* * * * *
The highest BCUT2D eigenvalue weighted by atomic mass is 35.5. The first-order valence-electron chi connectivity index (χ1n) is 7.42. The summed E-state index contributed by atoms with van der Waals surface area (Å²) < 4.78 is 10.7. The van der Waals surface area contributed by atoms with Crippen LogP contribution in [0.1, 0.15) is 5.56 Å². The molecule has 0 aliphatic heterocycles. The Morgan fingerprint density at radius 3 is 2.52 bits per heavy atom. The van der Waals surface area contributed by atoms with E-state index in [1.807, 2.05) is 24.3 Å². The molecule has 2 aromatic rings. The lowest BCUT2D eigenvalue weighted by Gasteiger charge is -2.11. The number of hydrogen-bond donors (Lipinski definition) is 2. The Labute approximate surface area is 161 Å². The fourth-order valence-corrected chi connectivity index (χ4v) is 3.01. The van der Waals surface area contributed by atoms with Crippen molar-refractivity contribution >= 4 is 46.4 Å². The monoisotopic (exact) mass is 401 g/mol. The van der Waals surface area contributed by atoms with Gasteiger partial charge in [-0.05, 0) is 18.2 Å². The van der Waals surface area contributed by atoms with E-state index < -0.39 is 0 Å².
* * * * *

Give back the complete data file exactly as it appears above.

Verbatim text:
The highest BCUT2D eigenvalue weighted by atomic mass is 35.5. The first-order valence-electron chi connectivity index (χ1n) is 7.42. The summed E-state index contributed by atoms with van der Waals surface area (Å²) < 4.78 is 10.7. The van der Waals surface area contributed by atoms with Crippen LogP contribution in [0.1, 0.15) is 5.56 Å². The molecule has 0 aliphatic heterocycles. The Morgan fingerprint density at radius 3 is 2.52 bits per heavy atom. The van der Waals surface area contributed by atoms with E-state index in [1.807, 2.05) is 24.3 Å². The molecule has 2 aromatic rings. The lowest BCUT2D eigenvalue weighted by Gasteiger charge is -2.11. The number of hydrogen-bond donors (Lipinski definition) is 2. The Labute approximate surface area is 161 Å². The fourth-order valence-corrected chi connectivity index (χ4v) is 3.01. The van der Waals surface area contributed by atoms with Crippen molar-refractivity contribution >= 4 is 46.4 Å². The monoisotopic (exact) mass is 401 g/mol. The van der Waals surface area contributed by atoms with Gasteiger partial charge in [-0.05, 0) is 18.2 Å². The van der Waals surface area contributed by atoms with E-state index < -0.39 is 0 Å².